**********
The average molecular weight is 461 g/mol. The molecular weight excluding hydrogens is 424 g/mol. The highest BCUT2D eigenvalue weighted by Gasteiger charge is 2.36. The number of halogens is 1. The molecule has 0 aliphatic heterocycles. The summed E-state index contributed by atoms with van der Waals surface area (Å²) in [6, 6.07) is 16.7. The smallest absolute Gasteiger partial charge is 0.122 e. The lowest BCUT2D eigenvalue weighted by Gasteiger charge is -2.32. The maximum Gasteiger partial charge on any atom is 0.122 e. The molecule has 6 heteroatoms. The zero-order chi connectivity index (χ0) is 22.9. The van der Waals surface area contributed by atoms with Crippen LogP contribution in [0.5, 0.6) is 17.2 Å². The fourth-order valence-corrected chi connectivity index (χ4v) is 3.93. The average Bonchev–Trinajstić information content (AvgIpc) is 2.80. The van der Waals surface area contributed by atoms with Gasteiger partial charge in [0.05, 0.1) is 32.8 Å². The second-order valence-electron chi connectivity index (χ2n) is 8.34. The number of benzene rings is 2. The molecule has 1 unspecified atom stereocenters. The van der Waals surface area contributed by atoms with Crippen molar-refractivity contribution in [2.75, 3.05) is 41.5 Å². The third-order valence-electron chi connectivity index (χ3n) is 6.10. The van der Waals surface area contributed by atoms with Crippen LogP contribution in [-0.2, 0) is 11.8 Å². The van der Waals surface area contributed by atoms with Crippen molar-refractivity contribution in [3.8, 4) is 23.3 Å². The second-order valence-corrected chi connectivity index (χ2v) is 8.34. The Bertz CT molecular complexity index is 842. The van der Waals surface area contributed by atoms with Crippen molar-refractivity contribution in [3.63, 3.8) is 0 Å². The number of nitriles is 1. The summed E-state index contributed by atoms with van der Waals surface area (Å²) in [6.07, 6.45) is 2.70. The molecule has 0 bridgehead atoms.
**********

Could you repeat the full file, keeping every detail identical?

The average molecular weight is 461 g/mol. The molecular weight excluding hydrogens is 424 g/mol. The highest BCUT2D eigenvalue weighted by Gasteiger charge is 2.36. The number of halogens is 1. The molecule has 0 aliphatic heterocycles. The summed E-state index contributed by atoms with van der Waals surface area (Å²) in [6, 6.07) is 16.7. The smallest absolute Gasteiger partial charge is 0.122 e. The lowest BCUT2D eigenvalue weighted by Gasteiger charge is -2.32. The maximum Gasteiger partial charge on any atom is 0.122 e. The molecule has 6 heteroatoms. The zero-order chi connectivity index (χ0) is 22.9. The van der Waals surface area contributed by atoms with Crippen LogP contribution in [0.5, 0.6) is 17.2 Å². The fourth-order valence-corrected chi connectivity index (χ4v) is 3.93. The average Bonchev–Trinajstić information content (AvgIpc) is 2.80. The van der Waals surface area contributed by atoms with Gasteiger partial charge in [0.05, 0.1) is 32.8 Å². The second-order valence-electron chi connectivity index (χ2n) is 8.34. The number of benzene rings is 2. The molecule has 1 unspecified atom stereocenters. The van der Waals surface area contributed by atoms with Crippen molar-refractivity contribution in [2.75, 3.05) is 41.5 Å². The third-order valence-electron chi connectivity index (χ3n) is 6.10. The van der Waals surface area contributed by atoms with Crippen LogP contribution in [-0.2, 0) is 11.8 Å². The van der Waals surface area contributed by atoms with Crippen molar-refractivity contribution in [3.8, 4) is 23.3 Å². The second-order valence-corrected chi connectivity index (χ2v) is 8.34. The Bertz CT molecular complexity index is 842. The van der Waals surface area contributed by atoms with Crippen molar-refractivity contribution in [3.63, 3.8) is 0 Å². The number of nitriles is 1. The summed E-state index contributed by atoms with van der Waals surface area (Å²) in [6.07, 6.45) is 2.70. The molecule has 0 bridgehead atoms.